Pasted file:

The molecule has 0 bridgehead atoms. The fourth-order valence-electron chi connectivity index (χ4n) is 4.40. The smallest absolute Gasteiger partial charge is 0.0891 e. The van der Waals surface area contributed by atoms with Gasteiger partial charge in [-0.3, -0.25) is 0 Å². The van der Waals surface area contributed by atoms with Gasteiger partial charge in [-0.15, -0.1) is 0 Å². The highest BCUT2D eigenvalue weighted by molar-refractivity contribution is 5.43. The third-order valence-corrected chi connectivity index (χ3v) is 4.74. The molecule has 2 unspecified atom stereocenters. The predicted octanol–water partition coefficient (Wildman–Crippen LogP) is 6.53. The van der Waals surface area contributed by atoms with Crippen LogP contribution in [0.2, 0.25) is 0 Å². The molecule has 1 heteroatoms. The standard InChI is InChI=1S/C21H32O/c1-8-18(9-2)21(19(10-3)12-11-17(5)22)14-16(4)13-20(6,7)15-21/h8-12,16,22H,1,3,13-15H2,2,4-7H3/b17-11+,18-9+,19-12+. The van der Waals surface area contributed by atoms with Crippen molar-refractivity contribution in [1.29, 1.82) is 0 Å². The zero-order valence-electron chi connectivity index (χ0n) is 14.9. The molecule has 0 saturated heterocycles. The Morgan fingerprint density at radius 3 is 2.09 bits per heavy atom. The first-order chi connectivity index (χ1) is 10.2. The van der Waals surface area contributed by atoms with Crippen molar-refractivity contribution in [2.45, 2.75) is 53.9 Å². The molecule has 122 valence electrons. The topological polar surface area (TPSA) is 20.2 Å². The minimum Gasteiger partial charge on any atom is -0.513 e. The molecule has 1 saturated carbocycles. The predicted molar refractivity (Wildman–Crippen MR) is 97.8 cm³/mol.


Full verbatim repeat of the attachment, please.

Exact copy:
The molecule has 0 bridgehead atoms. The fourth-order valence-electron chi connectivity index (χ4n) is 4.40. The smallest absolute Gasteiger partial charge is 0.0891 e. The van der Waals surface area contributed by atoms with Gasteiger partial charge in [-0.3, -0.25) is 0 Å². The van der Waals surface area contributed by atoms with Gasteiger partial charge in [-0.15, -0.1) is 0 Å². The highest BCUT2D eigenvalue weighted by molar-refractivity contribution is 5.43. The third-order valence-corrected chi connectivity index (χ3v) is 4.74. The molecule has 2 unspecified atom stereocenters. The predicted octanol–water partition coefficient (Wildman–Crippen LogP) is 6.53. The van der Waals surface area contributed by atoms with Crippen LogP contribution in [0.2, 0.25) is 0 Å². The molecule has 1 heteroatoms. The standard InChI is InChI=1S/C21H32O/c1-8-18(9-2)21(19(10-3)12-11-17(5)22)14-16(4)13-20(6,7)15-21/h8-12,16,22H,1,3,13-15H2,2,4-7H3/b17-11+,18-9+,19-12+. The van der Waals surface area contributed by atoms with Crippen molar-refractivity contribution in [1.29, 1.82) is 0 Å². The zero-order valence-electron chi connectivity index (χ0n) is 14.9. The molecule has 0 saturated heterocycles. The Morgan fingerprint density at radius 3 is 2.09 bits per heavy atom. The first-order chi connectivity index (χ1) is 10.2. The van der Waals surface area contributed by atoms with Crippen molar-refractivity contribution in [2.45, 2.75) is 53.9 Å². The molecule has 122 valence electrons. The topological polar surface area (TPSA) is 20.2 Å². The minimum Gasteiger partial charge on any atom is -0.513 e. The molecule has 1 saturated carbocycles. The predicted molar refractivity (Wildman–Crippen MR) is 97.8 cm³/mol.